Time Keepers at Intersticio, London

Time Keepers
at Intersticio, London 5th of September – 17th of October 2020 A Song for Iku: Thoughts whirl out of control—perfectly shaped circles carved off-center make me wonder what holds me in place. I try to imagine the cosmos entirely; fail and remember your body is my body. Longitudinal grids spiral into each other. Are they silent sound waves turning and turning? Will they crash and splinter or merge smoothly like clouds? Concentric circles curl into landscapes out of the frame while I feel a slight thump on my chest. I know that "change requires forgetting" 1 and the feeling of loss I always bring along makes itself comfortable on the floor. A spot is left blank and I feel the silence. Cut sound “constitutes a kind of promise.”2 I want a map that tells me what and how I felt when and why. Time Keepers offers insight into the process of representing memory. Similar to how a partiture abstracts sound through signs, the exhibited artworks condense duration into color. The affective registers attached to specific memories are transmuted into haptic scores that invite a transformative awareness of time. Everything changes, nothing stays put and this is called hope. Your eyes widen and the map of our memories "is not a stable representation of a more or less unchanging landscape."3 The ground was always porous. I look again and try to locate the knot growing at my navel. It slowly grows at an angle hiding under folds of skin while “‘naked flesh is bound.”4 The temporal dimension of affect is the substance of Time Keepers. These cartographies of inner experience co-exist—as in memory—through their unmeasurable mutuality and mutability, which reminds me how the color wheel feels vast like water: cyclical and repetitive yet timeless. You are on the move again. The wind ruffling your feathers fills the room. Are you feeling free today? Is time clipping your wings afresh? I pour an ocean onto the map with one immortal hand behind my back while the other writes songs you forgot. A ring inside a ring welds the thought crust of our memories together. Alone in the unriddled sea, we forget our secrets and seduce our sorrows. –José B. Segebre 1 Catriona Mortimer-Sandlands, “Landscape, Memory, and Forgetting: Thinking Through (My Mother’s) Body and Place,” in Material Feminisms ed. Stacy Alaimo and Susan Hekman (Bloomington: Indiana University Press, 2008), 282.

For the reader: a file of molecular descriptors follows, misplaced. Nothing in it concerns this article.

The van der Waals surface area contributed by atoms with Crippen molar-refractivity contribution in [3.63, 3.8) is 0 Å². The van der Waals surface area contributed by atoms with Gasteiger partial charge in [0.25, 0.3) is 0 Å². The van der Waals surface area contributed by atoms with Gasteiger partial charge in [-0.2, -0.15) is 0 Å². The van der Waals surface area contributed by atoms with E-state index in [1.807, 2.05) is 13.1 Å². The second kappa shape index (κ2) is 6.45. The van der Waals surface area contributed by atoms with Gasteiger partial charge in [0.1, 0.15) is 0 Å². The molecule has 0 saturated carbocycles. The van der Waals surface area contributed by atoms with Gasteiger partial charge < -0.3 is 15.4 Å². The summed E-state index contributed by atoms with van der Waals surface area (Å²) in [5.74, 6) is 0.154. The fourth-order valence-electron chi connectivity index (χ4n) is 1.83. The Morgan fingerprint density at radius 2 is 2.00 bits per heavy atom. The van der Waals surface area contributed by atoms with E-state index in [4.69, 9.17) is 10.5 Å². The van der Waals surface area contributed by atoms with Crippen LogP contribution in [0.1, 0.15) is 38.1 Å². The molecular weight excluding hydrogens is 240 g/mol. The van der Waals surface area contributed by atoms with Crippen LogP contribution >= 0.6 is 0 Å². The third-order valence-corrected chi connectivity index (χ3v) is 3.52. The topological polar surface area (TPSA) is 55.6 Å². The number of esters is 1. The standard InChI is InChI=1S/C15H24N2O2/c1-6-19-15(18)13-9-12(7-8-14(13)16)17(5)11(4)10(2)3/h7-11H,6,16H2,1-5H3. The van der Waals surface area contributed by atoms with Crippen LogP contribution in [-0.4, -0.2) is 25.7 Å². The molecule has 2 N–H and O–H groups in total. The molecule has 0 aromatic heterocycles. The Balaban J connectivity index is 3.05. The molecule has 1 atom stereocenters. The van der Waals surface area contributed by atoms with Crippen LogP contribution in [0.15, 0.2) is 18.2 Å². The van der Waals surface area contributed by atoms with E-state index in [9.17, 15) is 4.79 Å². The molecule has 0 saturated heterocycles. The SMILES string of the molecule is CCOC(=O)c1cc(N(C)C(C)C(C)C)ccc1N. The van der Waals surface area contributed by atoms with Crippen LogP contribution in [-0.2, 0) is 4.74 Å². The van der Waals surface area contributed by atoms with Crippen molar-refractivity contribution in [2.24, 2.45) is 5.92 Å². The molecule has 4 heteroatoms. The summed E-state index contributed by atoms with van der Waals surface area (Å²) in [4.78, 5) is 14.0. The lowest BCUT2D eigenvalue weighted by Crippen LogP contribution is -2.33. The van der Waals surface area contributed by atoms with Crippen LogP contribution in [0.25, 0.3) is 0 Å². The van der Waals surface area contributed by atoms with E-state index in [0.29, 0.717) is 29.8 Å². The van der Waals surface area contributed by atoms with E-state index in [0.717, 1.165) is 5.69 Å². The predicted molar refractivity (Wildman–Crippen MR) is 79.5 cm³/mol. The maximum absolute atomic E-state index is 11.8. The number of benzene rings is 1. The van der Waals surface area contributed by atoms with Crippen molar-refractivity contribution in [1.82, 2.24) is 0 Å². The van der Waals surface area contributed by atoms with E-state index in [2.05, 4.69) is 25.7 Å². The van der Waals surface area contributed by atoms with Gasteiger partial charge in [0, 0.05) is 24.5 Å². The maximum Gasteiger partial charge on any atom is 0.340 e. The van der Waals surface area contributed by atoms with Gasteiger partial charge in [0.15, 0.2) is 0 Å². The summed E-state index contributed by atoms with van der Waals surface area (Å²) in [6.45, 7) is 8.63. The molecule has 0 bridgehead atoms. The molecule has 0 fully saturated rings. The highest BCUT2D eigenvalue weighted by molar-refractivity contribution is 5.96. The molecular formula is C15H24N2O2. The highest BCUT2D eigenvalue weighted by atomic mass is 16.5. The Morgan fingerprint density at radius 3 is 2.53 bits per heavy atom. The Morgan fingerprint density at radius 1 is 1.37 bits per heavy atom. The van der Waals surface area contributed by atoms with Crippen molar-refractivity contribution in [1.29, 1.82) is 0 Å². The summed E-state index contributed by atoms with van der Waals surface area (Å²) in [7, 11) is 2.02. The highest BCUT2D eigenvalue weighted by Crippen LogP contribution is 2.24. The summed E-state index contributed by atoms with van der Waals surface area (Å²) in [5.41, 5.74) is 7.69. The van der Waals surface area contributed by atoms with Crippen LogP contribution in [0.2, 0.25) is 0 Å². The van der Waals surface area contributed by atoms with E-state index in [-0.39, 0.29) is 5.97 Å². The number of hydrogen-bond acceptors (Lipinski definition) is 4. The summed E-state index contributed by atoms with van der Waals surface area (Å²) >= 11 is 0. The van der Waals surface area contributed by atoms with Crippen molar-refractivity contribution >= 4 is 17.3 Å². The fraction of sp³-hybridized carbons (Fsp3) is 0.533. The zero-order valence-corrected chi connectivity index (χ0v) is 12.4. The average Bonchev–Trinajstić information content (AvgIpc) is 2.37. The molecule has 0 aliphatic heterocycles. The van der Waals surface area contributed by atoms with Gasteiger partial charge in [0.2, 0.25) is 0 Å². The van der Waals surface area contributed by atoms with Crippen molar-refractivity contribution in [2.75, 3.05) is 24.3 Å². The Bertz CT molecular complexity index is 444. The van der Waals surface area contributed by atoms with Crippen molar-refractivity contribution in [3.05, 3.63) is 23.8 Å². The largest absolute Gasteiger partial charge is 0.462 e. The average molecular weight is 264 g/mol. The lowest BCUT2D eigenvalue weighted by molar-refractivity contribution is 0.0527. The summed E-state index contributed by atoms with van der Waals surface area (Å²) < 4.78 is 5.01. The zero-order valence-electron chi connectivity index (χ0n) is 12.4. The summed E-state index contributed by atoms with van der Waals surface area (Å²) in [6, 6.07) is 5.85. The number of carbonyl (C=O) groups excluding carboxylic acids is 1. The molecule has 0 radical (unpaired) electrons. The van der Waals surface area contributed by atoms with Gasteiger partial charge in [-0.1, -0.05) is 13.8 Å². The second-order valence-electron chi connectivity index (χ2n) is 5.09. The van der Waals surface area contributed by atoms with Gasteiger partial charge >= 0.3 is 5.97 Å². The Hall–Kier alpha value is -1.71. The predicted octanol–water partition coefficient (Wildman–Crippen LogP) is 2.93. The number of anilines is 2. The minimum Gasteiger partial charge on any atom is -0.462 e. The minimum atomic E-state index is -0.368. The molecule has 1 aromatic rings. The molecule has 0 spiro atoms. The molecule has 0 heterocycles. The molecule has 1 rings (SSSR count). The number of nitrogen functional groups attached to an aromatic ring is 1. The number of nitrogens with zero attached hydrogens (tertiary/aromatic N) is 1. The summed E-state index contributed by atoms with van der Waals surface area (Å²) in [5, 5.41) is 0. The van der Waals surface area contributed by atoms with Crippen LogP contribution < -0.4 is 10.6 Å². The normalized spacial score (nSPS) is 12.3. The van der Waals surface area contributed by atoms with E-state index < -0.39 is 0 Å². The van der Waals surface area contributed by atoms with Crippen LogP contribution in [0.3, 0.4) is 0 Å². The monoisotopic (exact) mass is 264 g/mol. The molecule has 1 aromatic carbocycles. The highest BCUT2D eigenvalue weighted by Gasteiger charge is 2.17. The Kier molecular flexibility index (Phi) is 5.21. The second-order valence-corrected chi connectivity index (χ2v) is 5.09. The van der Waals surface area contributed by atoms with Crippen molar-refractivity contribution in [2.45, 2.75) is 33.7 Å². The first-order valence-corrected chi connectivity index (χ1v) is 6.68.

2 Carlos Basuado, “Score,” in In Terms of Performance. ed. Shannon Jackson and Paula Marincol (Berkeley: Arts Research Center at UC Berkeley, 2016), Accesed August 23, 2020:
3 Jonathan Flatley, A ffective Mapping (Cambridge: Harvard University Press, 2008), 7.
4 Elizabeth Freeman, T ime Binds: Queer Temporalities, Queer Histories (Durham: Duke University Press, 2010), 7.